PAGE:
Their

Etymology

Etymology is word history. It tells the story of the origins, evolution and development of words.

Has this helped?

Has this article helped you to understand how to spell and use 'their', 'there' and 'they're' ?

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Notes and Copyright

I hope that I have not made any mistakes and apologise for any errors that may be found within this article.

I have used the Online Etymological Dictionary and the Oxford Online Dictionary to help me with this article. More information and clarification may be found on those websites. My sincere thanks to them!

My own words are copyright Tricia Mason. All Rights Reserved.

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    • JamaGenee profile image

      Joanna McKenna 5 years ago from Central Oklahoma

      Trish, I think you covered every possible variation of the misuse of they, there, and their! Thanks! Now if we could get everyone to stop putting an inappropriate apostrophe in every word with an "s" on the end, my blood pressure wouldn't skyrocket every time I see an example of this stupidity!

    • Trish_M profile image
      Author

      Tricia Mason 5 years ago from The English Midlands

      Hello JamaGenee :)

      Thank you :)

      Ah yes, the greengrocer's apostrophe ~ definitely annoying! (I wrote an 'apostrphe' hub a while ago.)

    • JamaGenee profile image

      Joanna McKenna 5 years ago from Central Oklahoma

      I think I saw a notice for your apostrophe hub, but never got to it, so I'll head there now. ;D

    • Trish_M profile image
      Author

      Tricia Mason 5 years ago from The English Midlands

      Super!

    • Tonipet profile image

      Tonette Fornillos 5 years ago from The City of Generals

      Very helpful lesson. A must-learn. Sometimes we also have to stop and learn the basics. Thank you Trish.

    • diogenes profile image

      diogenes 5 years ago from UK and Mexico

      Hiya Homey. No mistakes I could see, except the other usage of "There" Which is probably there if I read your excellent article more carefully.

      You sure come out all guns blazing, dear!

      Lousy day for the celebs.

      Bob x

    • Trish_M profile image
      Author

      Tricia Mason 5 years ago from The English Midlands

      Hi Tonette :)

      Thank you for the warm comments the the 'follow' :)

    • Trish_M profile image
      Author

      Tricia Mason 5 years ago from The English Midlands

      Hello Bob :)

      Thanks again!

      Which other 'there', I wonder.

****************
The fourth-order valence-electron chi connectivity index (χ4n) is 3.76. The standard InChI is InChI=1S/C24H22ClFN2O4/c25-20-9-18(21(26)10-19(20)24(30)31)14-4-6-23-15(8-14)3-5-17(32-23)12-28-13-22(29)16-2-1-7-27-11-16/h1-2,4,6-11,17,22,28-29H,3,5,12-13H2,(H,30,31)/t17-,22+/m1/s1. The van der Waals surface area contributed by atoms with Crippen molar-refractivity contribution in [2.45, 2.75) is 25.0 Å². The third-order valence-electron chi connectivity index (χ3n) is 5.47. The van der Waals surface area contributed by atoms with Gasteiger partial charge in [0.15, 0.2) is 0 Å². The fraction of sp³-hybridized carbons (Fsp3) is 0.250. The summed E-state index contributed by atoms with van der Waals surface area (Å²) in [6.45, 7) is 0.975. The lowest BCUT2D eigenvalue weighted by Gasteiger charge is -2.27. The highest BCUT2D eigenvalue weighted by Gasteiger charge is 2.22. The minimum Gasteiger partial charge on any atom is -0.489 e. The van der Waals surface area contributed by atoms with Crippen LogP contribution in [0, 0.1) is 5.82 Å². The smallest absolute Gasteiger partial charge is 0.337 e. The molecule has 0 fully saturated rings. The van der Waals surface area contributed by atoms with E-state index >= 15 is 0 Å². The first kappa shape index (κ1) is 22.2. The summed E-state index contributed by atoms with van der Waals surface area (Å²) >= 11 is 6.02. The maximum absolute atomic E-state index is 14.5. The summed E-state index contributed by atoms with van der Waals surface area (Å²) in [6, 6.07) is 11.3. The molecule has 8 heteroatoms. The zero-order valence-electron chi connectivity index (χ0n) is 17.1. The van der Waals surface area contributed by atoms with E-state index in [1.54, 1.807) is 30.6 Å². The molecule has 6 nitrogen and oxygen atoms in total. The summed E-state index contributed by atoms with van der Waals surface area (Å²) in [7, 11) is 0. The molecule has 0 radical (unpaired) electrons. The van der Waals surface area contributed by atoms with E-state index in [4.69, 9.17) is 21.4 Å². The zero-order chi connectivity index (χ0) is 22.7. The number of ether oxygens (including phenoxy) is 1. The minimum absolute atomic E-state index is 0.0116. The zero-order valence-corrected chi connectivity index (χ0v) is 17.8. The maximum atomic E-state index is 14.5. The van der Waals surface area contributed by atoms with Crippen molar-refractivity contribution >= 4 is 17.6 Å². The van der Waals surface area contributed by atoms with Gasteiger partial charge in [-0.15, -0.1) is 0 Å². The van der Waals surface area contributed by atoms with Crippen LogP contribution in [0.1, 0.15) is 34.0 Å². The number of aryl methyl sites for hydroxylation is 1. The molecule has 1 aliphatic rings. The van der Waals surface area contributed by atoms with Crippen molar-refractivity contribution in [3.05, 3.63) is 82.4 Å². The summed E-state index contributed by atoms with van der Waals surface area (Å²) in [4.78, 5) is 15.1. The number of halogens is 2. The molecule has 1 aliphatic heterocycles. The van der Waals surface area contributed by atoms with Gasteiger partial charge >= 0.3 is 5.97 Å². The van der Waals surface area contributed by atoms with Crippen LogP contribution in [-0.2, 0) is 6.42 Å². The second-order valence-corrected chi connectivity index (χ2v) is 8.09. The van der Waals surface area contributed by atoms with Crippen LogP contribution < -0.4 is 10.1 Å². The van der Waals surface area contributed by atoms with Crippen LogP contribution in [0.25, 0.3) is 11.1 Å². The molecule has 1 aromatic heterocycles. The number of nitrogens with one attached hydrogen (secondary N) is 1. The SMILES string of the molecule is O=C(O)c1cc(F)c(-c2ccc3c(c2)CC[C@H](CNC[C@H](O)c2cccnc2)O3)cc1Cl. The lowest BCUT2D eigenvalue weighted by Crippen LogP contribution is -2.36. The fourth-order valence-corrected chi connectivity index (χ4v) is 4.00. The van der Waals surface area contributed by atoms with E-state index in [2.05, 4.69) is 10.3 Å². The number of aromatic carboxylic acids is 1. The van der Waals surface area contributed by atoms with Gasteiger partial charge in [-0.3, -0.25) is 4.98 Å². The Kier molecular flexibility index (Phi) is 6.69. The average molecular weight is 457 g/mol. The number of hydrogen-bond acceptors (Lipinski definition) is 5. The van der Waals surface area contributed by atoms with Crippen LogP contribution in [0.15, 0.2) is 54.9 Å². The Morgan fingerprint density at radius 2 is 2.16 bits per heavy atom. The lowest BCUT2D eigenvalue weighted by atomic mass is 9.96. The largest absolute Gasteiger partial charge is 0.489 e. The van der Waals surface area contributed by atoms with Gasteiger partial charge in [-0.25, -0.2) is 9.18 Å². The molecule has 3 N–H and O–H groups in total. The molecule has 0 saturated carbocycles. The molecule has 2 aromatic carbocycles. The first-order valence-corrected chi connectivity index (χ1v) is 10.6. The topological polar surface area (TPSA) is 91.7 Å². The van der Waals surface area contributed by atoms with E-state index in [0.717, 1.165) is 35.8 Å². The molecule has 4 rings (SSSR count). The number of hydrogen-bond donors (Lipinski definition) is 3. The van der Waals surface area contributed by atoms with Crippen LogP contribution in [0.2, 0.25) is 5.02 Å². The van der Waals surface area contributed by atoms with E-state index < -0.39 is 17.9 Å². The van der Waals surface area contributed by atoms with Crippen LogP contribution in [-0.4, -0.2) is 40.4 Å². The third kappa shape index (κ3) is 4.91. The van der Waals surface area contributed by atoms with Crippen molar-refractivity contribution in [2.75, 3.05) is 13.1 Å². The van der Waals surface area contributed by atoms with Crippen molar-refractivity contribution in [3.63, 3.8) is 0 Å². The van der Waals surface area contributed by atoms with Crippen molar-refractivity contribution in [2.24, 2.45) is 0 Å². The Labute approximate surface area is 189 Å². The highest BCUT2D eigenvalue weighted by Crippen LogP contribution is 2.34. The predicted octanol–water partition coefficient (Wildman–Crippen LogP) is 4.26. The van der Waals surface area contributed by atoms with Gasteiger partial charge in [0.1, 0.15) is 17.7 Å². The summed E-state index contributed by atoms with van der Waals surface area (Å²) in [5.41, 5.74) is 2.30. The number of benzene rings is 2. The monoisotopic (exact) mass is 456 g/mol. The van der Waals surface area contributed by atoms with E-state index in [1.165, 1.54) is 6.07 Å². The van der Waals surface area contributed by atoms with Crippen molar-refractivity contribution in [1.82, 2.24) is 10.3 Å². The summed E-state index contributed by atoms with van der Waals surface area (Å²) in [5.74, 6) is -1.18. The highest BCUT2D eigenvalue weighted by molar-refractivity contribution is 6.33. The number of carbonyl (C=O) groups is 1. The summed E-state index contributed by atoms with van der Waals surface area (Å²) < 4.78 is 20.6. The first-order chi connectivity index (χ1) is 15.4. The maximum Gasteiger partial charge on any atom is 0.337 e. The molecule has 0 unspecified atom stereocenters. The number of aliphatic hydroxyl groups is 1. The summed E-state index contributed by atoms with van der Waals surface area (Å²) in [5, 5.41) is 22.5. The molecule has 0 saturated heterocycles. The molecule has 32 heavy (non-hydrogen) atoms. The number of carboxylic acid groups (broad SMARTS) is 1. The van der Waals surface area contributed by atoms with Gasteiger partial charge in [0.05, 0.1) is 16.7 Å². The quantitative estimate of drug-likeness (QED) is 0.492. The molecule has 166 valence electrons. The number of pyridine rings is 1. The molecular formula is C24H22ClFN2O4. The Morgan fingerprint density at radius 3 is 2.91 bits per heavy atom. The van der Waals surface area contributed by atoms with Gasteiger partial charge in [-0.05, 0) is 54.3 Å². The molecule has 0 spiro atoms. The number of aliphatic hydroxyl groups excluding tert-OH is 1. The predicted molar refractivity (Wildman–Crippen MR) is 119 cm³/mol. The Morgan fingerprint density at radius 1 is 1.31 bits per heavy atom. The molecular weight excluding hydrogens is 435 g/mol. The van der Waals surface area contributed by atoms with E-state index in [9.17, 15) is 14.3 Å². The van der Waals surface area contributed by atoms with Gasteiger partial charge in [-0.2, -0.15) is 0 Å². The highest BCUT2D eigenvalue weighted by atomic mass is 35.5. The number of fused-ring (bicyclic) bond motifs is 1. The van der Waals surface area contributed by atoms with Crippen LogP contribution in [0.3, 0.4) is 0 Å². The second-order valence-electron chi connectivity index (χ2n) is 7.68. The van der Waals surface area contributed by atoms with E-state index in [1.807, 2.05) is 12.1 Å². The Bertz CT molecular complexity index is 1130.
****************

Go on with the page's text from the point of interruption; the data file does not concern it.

There were so many! I couldn't include them all :)

    • Brett.Tesol profile image

      Brett Caulton 5 years ago from Thailand

      Very well written and explained. Although I generally use these correctly, I do find that when I write quickly or text, sometimes the wrong spelling spills out lol,

      Shared, up and useful.

    • Trish_M profile image
      Author

      Tricia Mason 5 years ago from The English Midlands

      Hi Brett :)

      Thanks!

      Yes, when writing by hand, I usually have no problems with this, but I find that, when typing, the wrong word may sometimes appear. Strange :)

    • TIMETRAVELER2 profile image

      TIMETRAVELER2 5 years ago

      From one teacher to another...good job! This should help many who have problems with these homophones.

    • Trish_M profile image
      Author

      Tricia Mason 5 years ago from The English Midlands

      Hi TIMETRAVELER :)

      Thank you!

      I do hope so :)

    • annart profile image

      Ann Carr 5 years ago from SW England

      Well explained! It's one I have to do again and again with my dyslexic students; I get them to make up their own mnemonics too - e.g. (th)eir (e)lephant (i)s (r)ed, putting the letters in brackets in a different colour. The etymology is interesting. Voted up and useful and thanks for the follow!

    • Trish_M profile image
      Author

      Tricia Mason 5 years ago from The English Midlands

      Hi Annart. :)

      Thanks for reading.

      My son had Dyslexia type problems, when he was younger, so I know what you mean :)

    • tillsontitan profile image

      Mary Craig 5 years ago from New York

      This is a valuable hub for many who confuse these homophones. You've really done your homework and included so much interesting history.

      Voted up, useful and interesting.

    • Trish_M profile image
      Author

      Tricia Mason 5 years ago from The English Midlands

      Hi Tillsontitan :)

      Thank you.

      I do hope that it will be of some use! :)

    • ChristyWrites profile image

      Christy Birmingham 5 years ago from British Columbia, Canada

      This problem continues! They're still doing it hehe :) Very informative read that I vote up and will share too.

    • whonunuwho profile image

      whonunuwho 5 years ago from United States

      Thanks for the very useful hub and it is well received.

    • Trish_M profile image
      Author

      Tricia Mason 5 years ago from The English Midlands

      Hi :) :)

      * * * *

      Thanks, Christy, for your very encouraging response! :)

      * * * *

      Thank you, whonunuwho. Pleased you found it useful!

      * * * *

    • profile image

      Kerry43 4 years ago

      Hi Trish, how are you? I have to be honest and say that I voted I didn't need help with this, but heaven only knows I always get confuzzled with effect & affect :/

      Excellent information, so thorough!

      Enjoy your evening:)

      Kerry

    • Trish_M profile image
      Author

      Tricia Mason 4 years ago from The English Midlands

      Hello Kerry :)

      Thanks for reading.

      Yes, I think that we all have those areas that we are unsure of. I don't really know when to choose between may and might.

    • profile image

      Kerry43 4 years ago

      Oh yes, Trish, I did get the wrist slap in school for that one. If I remember rightly, may will refer to something highly likely to happen, whereas might is only a possibility.

      Please let me know when you write the effect/affect hub. I will be sure to bookmark!

      Thanks again,

      Kerry:)

    • Trish_M profile image
      Author

      Tricia Mason 4 years ago from The English Midlands

      OK :)